Retailers seek out competitive edge pre-holidays

NEW YORK: During this holiday season, retailers are finding that they can't rely solely on a message of value.

NEW YORK: During this holiday season, retailers are finding that they can't rely solely on a message of value. To gain a competitive edge in a cluttered marketplace, various brands are focusing on ways to differentiate their value proposition through greater use of social media, new media relations tactics, or enhanced CSR programs.

Best Buy recently launched its @15 philanthropic gift-giving initiative that aims to raise money for teen programs, and it's continuing its Black Friday VIP contest which launched last year and tasks consumers to submit stories about what the day means to them. To kick off the season in October, the retailer also launched a Scary Technology photo contest, prompting users to submit images of outdated home technology.

While the consumer programs are standard for the retailer, Scott Morris, senior manager of PR at Best Buy, explained that the team has shifted its promotional tactics, including more comprehensive use of Twitter and Facebook.

“This year, we looked to see how we could move some of our budget to programs that were very social media focused,” he said. Morris said the company is also leveraging its Twitter customer service tool, Twelpforce, though “it predates our holiday initiatives.”

The retailer is also shifting its media strategy to gain a competitive edge. The team flew executives to New York to conduct holiday outreach to business media outlets in September, a few weeks earlier than usual.

“We felt it was important that we come out very early in the story cycle of holiday and give business writers a snapshot of the health of our business and what holiday would look like for us,” said Morris. “Because we're not a manufacturer, it's not something we've done.”

Danielle Arceneaux, SVP at Kaplow, explained that this kind of lead time in PR outreach is not uncommon for today's holiday placements.

“The strategy was that you didn't want to go out too much before; you didn't want anyone to ruin an exclusive. Nowadays, maybe you want a story in one column, and it could be booked for the two-week range you have in mind,” she said. “There are fewer newspapers and magazines, and that makes the papers that really do tell these lengthy stories about a company's performance or brand even more valuable.”

Morris said Best Buy also revamped its holiday media page, which displays all of its initiatives and various microsites. It also introduced a happiness theme in its ad efforts.

“We wanted to understand what was going on in the competitive landscape this year, and what was being reflected in the economy and consumer insights,” he said. “Happy was an area we wanted to reinforce.”

Best Buy's agency PR work is mostly handled by MS&L, though Ketchum also works on elements.

“This year, [retailers] are going into holiday with their eyes wide open,” added Scott Krugman, VP of PR for the National Retail Federation. “It's about building loyalty and trust with the right marketing mix.”

He agreed that marketers are reevaluating their messages and how they communicate value, especially from a positive, human angle.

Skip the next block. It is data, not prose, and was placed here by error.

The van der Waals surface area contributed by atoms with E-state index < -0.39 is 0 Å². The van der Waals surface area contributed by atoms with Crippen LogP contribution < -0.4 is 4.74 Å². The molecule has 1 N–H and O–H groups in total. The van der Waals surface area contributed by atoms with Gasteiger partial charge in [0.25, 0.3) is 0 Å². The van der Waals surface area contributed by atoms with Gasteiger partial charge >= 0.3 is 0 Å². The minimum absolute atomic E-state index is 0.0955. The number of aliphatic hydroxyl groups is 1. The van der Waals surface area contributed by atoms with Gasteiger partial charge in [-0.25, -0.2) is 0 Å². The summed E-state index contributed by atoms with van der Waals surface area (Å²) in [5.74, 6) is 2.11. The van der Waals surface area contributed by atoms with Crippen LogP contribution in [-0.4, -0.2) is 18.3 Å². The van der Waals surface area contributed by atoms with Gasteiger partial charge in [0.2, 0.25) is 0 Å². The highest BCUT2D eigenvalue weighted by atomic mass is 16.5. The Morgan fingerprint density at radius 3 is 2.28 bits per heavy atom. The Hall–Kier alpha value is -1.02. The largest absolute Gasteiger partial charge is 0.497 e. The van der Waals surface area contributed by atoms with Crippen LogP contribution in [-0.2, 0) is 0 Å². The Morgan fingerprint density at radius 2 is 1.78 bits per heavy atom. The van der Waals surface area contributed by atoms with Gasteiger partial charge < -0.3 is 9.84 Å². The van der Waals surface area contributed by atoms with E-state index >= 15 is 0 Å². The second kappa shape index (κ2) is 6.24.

Specifically referring to mid-tier discounters, he added, “There's pressure for them to emphasize value in a down economy. The other thing, which is not easy to do, and not many retailers have mastered the concept, is to look at a customer and make a different type of value proposition.”

Macy's, like Best Buy, is shifting its promotional strategy through the expansion of its philanthropic holiday “Believe” campaign in partnership with the Make a Wish Foundation.

“We really wanted to take that idea that really resonated with the customer last year and build on it and add freshness and newness to it,” said Holly Thomas, VP of media relations and cause marketing at Macy's.

The team is doing a national Santa tour which begins on November 28 and stops in 25 cities in 25 days.

The retailer is increasing its consumer engagement efforts via an interactive “tell us why you believe” effort that tasks consumers to submit videos and essays at http://social.macys.com/believe2009/ and on Facebook.

“We wanted to raise that visibility for our charity partners as well,” she said. “It's an important time of year for them and we're happy to help them get some visibility.”

Vanessa Bismarck, partner at fashion PR agency BPCM, noted that during the holidays, “Most marketers don't feel it's appropriate to do events just to celebrate themselves and drive sales. Most will try to attach a charity to an event they're doing.”

She added that some of her clients have gone the traditional event route, especially at this time, looking at direct consumer engagement as an authentic way to connect them with the brand and drive sales.

JCPenney has also extended its Angel Tree program, in partnership with The Salvation Army, online at http://angel.jcpenney.com/ and on Facebook.

“This is the first time we have joined forces to make the program available online,” Kate Coultas, PR manager at JCPenney, stated via e-mail. “Our campaign includes a stronger emphasis on nontraditional media components such as social and mobile media, which reaches customers on their terms and allows them to opt in to engage with the JCPenney brand.”

She added that the social media component allows the brand to elevate the support of its cause, and it underscores its focus on the ‘Joy of Giving' this holiday season, a common theme throughout the industry.

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